Saturday, May 31, 2008

Yumurta (Egg)

First I have to share with you that when reading about this movie the synopsis and critics/viewers comments were different to what I saw in this movie and I couldn’t believe that I was the only one thinking that there was love in this movie. Finally I found the official press release of the movie and surprise, surprise I’m not alone.

This Semih Kaplanoğlu tells about a poet, Yusuf, living in Istambul that returns to Tire in the Aegean -his birth place- because her mother passed away. He is full of guilt, as since he left he hasn’t comeback much even when he promised his mother to do so. He doesn’t even know a distant relative Ayla that for the past five years has been living with his mother. Mourning and full of guilt he unwillingly agrees to honor a religious pledge her mother did before dying and by doing this founds a new life where he could less imagine.

That’s more or less the outline of the story, but basically tells about what you always wanted to leave behind and how your past becomes a more promising future.

With very little dialogue this full of silences, images and metaphors movie is just a little pleasure to watch for the simple –yet complex- story it tells and the beautiful indoor and outdoors cinematography that suggest careful composition of takes elements. Actors performances are very good as most performing is done with outstanding expressions.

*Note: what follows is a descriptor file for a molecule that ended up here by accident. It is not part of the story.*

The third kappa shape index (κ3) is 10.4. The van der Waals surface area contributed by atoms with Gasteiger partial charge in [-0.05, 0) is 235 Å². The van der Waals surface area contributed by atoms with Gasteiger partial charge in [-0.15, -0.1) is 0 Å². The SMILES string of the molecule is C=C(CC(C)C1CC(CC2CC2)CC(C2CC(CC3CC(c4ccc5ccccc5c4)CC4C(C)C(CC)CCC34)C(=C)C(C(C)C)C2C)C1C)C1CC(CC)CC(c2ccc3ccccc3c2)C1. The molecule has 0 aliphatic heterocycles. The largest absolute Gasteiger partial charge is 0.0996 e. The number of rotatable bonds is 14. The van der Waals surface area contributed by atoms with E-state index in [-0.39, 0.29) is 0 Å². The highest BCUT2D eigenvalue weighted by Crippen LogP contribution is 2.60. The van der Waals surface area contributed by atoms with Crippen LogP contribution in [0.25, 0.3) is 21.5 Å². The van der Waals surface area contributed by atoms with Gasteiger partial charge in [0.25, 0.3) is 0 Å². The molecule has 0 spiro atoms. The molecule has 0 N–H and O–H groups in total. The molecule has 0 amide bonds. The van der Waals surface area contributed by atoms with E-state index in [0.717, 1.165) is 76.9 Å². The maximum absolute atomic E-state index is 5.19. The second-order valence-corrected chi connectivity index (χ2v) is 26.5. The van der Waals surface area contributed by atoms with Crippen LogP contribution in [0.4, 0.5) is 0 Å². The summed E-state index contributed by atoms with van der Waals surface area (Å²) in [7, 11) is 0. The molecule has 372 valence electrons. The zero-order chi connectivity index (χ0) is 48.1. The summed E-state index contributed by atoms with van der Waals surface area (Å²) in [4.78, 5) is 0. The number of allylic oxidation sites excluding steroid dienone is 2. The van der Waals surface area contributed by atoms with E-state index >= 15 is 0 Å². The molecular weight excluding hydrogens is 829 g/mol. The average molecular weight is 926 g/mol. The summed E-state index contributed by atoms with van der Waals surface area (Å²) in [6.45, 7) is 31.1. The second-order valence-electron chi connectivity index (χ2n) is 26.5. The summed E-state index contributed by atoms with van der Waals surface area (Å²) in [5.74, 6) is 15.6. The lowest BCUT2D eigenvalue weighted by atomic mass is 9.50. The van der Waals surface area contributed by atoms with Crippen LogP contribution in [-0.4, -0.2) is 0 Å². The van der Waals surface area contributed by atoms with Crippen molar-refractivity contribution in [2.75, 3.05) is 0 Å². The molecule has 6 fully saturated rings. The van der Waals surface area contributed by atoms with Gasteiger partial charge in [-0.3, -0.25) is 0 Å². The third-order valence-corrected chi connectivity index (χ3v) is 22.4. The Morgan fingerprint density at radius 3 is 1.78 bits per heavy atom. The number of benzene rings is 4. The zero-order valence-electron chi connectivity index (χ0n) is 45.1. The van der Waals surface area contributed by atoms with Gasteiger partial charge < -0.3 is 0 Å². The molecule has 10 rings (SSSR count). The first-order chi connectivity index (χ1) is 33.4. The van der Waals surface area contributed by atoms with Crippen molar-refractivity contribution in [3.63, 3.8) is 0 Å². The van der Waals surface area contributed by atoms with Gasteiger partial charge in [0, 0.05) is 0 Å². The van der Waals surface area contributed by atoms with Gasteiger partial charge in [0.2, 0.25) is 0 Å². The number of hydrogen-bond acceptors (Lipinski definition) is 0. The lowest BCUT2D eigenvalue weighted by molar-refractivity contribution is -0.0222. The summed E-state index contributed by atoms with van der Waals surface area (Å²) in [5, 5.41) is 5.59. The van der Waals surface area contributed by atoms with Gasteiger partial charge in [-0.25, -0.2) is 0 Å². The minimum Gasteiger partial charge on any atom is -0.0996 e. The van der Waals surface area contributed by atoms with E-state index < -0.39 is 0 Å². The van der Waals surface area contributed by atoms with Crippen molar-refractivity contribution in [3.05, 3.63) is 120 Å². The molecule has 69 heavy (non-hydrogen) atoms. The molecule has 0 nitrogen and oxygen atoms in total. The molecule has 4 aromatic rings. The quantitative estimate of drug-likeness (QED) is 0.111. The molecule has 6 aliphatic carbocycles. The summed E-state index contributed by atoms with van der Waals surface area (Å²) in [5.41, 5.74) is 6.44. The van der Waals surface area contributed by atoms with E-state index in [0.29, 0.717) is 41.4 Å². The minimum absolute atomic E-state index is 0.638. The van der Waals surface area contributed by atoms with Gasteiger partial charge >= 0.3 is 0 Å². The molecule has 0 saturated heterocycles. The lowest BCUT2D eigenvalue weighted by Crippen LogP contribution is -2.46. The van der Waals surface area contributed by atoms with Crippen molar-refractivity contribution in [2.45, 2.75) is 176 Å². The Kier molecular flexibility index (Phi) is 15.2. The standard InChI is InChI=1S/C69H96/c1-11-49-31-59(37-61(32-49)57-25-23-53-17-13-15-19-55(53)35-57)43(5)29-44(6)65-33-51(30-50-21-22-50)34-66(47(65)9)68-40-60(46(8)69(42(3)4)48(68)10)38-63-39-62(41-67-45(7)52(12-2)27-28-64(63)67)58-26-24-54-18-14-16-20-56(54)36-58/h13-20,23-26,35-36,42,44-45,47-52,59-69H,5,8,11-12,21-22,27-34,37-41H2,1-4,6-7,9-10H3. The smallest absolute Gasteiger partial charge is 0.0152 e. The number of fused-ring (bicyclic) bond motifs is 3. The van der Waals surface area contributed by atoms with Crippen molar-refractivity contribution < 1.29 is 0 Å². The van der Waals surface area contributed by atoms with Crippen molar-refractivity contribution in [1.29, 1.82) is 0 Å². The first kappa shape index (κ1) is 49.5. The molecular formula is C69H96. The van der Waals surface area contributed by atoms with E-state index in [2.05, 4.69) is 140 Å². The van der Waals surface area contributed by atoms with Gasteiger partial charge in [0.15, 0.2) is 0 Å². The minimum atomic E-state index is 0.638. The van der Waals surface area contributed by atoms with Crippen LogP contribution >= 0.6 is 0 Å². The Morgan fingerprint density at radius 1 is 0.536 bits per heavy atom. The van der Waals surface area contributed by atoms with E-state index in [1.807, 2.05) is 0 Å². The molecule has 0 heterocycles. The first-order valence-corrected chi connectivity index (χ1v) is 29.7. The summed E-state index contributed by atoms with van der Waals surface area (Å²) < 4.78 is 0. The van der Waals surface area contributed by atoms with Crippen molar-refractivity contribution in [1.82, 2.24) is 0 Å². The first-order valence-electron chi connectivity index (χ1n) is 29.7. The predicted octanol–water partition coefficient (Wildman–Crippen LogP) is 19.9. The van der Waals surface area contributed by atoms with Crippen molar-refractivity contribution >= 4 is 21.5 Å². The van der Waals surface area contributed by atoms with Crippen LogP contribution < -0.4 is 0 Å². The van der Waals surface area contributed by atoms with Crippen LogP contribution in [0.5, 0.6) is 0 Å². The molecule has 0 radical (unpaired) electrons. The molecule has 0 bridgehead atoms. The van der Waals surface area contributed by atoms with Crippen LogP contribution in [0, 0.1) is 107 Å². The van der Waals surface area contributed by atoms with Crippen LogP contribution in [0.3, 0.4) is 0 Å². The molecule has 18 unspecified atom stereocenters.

One of the many metaphors is when Ayla gives Yusuf the egg and if that is not love, then I ask you, what else it could be??? This is what puzzled me until I found the official press release.

Anyway the movie has slow pace with nothing much apparently happening, so it is not for all audiences but for those that love art and art cinema movies. The movie was screened in competition at the 2007 Directors’ Fortnight and won 6 awards at the 2007 Antalya Golden Orange Film Festival where the film was competing against other great Turkish movies such as Fatih Akin’s Yaşamın Kıyısında (The Edge of Heaven) and Abdullah Oğuz's Mutluluk (Happiness). The movie has other awards and nominations that you can find by browsing the blog.

This is the first film of a trilogy based on the life of Yusuf (it is called Yusuf trilogy) and the following installments are Süt (Milk) and Bal (Honey); what’s interesting is that Yusuf story is going to be told backwards with Süt telling about the time he leaves Tire and Bal about his childhood. I’m looking forward to see the next installments.

Since this is the first Kaplanoğlu movie I see at the beginning I was expecting something to happen, but soon enough thanks to the metaphors I able to start to understand his style and from that moment on, I relaxed and was able to enjoy the visual magic of this film that recalls other directors, so it was no surprise to find that for this movie Kaplanoğlu got his inspiration from great directors such as Tarkovsky, Bresson, Satyajit Ray and Ozu.

Absolutely a must be seen for those that like art and art cinema movies.


No comments yet